Max Headroom Highlighted IoT Risks
Max Headroom knew one reason why the Internet of Things might fizzle out.
The 1980’s TV show was saturated with remotely-accessible cameras. Called "securicams" in the TV series, they seemed accessible to any hacker who could merely determine their location number. Our IoT future may be similarly vulnerable to a greater number of unauthorized points of access.
It seems that every company is looking to network-enable their products and services with the promise of increased functionality and ease of use.
I count myself among the throng of pundits who is excited for the potential that we can control and manage physical devices remotely, and use embedded intelligence to automate certain decisions.
But we can’t deny the risks. It’s time to use our imaginations to anticipate and head off problems before they stem the flow of innovation.
For example, privacy violations may become a substantial objection to the deployment of IoT connectivity and accessibility. Do you really want to be tracked everywhere you go? The primary objection to traffic cameras in Los Angeles has been that they reveal cheating spouses in the act of being unfaithful.
Likewise, personal safety is a growing concern. I was shocked to see recent video clips of a drone aircraft sporting a handgun with remote-firing capability. If the bad guys are able to carry out their ill will without the risks of being physically present, we have to thwart the basic connectivity required to internet-enable those devices.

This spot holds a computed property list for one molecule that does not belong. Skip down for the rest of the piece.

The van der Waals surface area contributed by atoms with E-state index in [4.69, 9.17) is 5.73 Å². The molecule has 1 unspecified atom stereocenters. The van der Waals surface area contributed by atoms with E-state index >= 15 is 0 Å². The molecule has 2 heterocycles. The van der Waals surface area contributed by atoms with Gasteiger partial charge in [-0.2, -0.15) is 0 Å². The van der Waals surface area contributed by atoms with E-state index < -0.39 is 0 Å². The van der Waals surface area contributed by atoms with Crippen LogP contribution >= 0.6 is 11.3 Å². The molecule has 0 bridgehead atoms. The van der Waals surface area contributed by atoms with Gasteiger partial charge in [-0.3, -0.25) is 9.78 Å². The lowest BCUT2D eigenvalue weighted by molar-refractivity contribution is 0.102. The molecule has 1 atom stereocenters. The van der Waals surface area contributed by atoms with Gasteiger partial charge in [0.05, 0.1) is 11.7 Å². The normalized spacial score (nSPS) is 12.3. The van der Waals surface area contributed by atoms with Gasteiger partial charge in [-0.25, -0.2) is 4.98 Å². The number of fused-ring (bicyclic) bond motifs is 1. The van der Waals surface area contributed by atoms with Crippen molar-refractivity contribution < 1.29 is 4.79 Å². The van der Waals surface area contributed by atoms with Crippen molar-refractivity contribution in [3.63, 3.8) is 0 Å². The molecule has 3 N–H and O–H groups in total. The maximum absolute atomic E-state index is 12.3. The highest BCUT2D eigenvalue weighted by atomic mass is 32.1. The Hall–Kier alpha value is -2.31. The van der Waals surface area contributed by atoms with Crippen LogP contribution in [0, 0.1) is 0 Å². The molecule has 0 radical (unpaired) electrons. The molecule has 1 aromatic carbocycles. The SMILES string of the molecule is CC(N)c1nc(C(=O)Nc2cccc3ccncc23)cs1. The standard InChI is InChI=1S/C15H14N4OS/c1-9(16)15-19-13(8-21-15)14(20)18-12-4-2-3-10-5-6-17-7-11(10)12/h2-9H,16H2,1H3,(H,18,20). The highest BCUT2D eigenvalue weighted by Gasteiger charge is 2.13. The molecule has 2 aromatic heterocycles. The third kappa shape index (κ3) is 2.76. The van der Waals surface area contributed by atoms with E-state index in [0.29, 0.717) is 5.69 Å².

A few years ago, I had a client in the mining industry who was keen to change the way that his company bought large earth-moving equipment. Such machinery was the most expensive capital expense items of his business; they were difficult to operate, expensive to maintain, and often killed people accidentally.
My client sought to move from a capital expense that required his company to own and operate those huge pieces of machinery, and shift to an operating expense model whereby his company contracted for a turnkey service.
The vision was to avoid taking ownership of capital equipment and contract for autonomous vehicle operations. My client wanted to pay for tons of earth moved. They would specify the geographic coordinates of the desired hole to be dug, and the service provider would remotely operate the digging operation as a contracted service.
In this way, the client would avoid the costs, complexities and human risks of owning and operating equipment. The service provider would take on all the risks customary with being in a fee-for-service business.
Making this concept happen required video technologies, analytics engines, low-latency control networks, and some serious expertise in integration. The resulting shift in economic model – notably around the assumption of capital expense responsibility and operating risks – was a material change for the buyer and provider of the “autonomous vehicle operations” services.
Just as significant was the reduction in risks to the people who work in the mines.
For now, these two visions remain in conflict. On the one hand, IoT innovation can reduce risks and make business safer. On the other hand, IoT has the potential to increase risks and make the world more dangerous.
We will be wrestling with such conflicts for years to come. But if you follow the news carefully, you will see that tensions are already rising between innovation for good and innovation that could go very, very wrong.
Peter Allen has many years of operating experience as a top executive and strategic advisor for companies of all shapes and sizes, with focus on technology-enabled business services. He is now a Boston-based Managing Director at Alvarez & Marsal.